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Vision Res. 1996 Jun;36(11):1529-41.

Matched filtering by a photoreceptor membrane.

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Department of Zoology, University of Cambridge, U.K.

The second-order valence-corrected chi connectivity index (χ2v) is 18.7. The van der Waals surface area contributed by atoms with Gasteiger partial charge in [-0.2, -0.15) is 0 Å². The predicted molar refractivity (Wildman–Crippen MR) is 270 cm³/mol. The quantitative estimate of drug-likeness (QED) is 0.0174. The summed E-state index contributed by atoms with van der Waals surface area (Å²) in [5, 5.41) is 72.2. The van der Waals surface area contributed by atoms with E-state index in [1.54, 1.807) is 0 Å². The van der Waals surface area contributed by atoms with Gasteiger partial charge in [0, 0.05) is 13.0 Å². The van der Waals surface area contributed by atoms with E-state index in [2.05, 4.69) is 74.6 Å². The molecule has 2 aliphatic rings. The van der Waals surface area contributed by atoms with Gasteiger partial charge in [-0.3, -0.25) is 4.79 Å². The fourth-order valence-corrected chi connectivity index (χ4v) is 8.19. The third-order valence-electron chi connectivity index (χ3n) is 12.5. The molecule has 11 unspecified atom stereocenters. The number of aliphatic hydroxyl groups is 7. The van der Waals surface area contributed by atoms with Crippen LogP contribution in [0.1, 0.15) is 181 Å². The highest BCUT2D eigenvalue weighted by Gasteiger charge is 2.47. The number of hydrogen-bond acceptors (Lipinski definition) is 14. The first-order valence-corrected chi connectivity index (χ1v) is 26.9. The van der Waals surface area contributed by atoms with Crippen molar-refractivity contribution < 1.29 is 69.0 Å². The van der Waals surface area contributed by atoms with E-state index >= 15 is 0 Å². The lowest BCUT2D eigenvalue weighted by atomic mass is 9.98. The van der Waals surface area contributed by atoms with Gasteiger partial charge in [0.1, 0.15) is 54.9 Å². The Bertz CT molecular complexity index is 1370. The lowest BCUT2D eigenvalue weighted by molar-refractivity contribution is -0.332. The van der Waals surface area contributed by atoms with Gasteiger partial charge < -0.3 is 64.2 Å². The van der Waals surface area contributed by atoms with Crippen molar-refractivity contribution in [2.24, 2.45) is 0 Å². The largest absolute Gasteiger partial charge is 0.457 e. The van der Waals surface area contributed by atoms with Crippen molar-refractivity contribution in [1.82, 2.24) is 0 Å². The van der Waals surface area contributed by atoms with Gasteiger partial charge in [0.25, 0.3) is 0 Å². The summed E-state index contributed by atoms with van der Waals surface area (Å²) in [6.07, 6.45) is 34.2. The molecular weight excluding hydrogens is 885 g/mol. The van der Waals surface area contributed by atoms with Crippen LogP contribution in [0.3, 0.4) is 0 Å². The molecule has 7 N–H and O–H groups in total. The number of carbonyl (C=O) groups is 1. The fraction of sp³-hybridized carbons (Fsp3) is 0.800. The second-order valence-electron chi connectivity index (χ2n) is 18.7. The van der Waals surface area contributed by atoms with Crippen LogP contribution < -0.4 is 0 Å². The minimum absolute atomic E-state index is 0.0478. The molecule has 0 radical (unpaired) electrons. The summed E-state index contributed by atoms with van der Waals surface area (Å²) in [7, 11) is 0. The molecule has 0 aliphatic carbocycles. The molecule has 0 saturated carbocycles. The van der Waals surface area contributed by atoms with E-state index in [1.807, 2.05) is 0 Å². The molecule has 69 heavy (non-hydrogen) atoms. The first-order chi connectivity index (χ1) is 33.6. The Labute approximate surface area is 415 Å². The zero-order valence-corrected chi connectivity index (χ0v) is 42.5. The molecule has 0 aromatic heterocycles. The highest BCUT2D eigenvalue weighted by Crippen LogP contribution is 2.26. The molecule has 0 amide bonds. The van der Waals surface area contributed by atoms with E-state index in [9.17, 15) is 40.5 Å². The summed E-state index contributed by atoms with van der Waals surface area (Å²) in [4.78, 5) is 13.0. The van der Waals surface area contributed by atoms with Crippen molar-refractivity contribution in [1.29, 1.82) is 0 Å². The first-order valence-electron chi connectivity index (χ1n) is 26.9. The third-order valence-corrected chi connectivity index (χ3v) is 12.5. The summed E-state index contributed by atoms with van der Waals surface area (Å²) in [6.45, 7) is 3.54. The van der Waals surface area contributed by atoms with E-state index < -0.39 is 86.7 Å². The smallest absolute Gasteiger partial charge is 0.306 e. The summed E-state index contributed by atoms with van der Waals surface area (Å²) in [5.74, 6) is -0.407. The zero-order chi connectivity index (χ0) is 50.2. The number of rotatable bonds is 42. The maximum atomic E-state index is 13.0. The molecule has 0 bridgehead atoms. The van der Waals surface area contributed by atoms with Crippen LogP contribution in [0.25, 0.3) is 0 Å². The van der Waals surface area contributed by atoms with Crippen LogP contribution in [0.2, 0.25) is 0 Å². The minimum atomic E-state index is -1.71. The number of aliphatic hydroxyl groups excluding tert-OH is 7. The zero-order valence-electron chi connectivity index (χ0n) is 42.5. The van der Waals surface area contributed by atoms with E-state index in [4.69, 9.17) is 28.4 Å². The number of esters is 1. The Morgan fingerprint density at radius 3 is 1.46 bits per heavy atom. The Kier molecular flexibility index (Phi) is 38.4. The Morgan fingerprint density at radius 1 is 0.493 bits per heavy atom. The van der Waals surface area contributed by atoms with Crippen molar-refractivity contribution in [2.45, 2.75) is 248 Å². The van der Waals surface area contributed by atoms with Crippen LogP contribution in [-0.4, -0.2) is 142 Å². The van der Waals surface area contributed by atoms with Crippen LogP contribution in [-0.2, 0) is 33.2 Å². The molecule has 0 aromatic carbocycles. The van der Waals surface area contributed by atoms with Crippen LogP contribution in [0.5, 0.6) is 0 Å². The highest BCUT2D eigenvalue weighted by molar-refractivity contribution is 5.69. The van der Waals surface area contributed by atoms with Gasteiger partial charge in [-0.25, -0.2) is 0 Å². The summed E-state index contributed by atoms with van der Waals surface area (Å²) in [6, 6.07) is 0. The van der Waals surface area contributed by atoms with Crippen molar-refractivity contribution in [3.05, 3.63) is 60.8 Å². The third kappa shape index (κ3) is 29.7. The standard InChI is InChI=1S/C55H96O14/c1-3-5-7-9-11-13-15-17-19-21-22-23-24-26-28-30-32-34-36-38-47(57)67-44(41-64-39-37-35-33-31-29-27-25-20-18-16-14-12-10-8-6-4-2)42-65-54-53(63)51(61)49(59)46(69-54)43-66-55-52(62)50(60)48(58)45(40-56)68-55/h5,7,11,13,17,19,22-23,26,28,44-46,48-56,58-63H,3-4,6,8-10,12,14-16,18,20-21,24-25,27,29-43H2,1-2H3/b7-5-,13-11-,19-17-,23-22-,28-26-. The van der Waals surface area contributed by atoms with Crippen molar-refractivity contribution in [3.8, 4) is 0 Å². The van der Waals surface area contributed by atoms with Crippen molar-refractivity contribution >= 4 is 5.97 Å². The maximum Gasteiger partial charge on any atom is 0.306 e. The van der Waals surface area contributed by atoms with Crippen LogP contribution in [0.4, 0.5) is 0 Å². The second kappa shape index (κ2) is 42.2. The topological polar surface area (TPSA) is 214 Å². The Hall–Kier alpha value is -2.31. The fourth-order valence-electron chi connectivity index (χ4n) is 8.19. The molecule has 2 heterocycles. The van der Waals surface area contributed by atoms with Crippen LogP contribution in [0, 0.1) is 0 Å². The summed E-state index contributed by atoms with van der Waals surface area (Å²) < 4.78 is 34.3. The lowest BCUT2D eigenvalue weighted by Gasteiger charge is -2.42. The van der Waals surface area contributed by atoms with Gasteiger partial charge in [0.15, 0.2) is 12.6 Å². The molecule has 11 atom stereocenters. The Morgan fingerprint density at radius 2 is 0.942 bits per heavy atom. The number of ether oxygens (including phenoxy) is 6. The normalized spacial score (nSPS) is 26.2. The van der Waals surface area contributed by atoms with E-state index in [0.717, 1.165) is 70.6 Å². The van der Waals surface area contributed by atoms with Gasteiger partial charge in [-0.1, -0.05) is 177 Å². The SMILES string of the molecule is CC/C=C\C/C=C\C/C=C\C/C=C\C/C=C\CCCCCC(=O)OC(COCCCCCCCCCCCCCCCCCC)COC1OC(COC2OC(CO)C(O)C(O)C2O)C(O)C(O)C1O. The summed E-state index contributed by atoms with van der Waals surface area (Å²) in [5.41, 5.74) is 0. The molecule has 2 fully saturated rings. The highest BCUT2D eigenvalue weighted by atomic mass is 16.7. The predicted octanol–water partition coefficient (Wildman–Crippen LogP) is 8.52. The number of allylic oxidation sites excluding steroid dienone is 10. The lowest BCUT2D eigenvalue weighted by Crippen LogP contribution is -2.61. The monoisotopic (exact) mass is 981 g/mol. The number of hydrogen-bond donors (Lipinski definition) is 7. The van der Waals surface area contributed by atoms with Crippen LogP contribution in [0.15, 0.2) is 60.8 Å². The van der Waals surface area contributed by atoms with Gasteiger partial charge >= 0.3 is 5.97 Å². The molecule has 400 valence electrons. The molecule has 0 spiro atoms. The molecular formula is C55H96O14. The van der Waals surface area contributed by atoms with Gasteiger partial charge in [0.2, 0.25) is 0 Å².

This study demonstrates how phototransduction cascades and membranes tune photoreceptor response dynamics to image quality, and eliminate noise introduced in cell signalling. Intracellular recordings from intact retina confirm that the light-adapted photoreceptors of the crane fly Tipula paludosa (Diptera; Tipulidae) have a slow response, appropriate for their visual ecology. To provide a slow response, the phototransduction cascade's impulse response fails to narrow with light-adaptation, despite reductions in the timescales of latency and quantum bumps. The photoreceptor membrane acts as a passive RC-filter, because light induced depolarization inactivates voltage-gated potassium currents. The frequency response of the membrane equals the cascade's and, as a result, the membrane is a matched filter that suppresses photon shot noise. This type of broad-band filter, matched to the predictable dynamics of preceding processes to remove noise, could be widely employed in vision and in many other chains of cellular communication.

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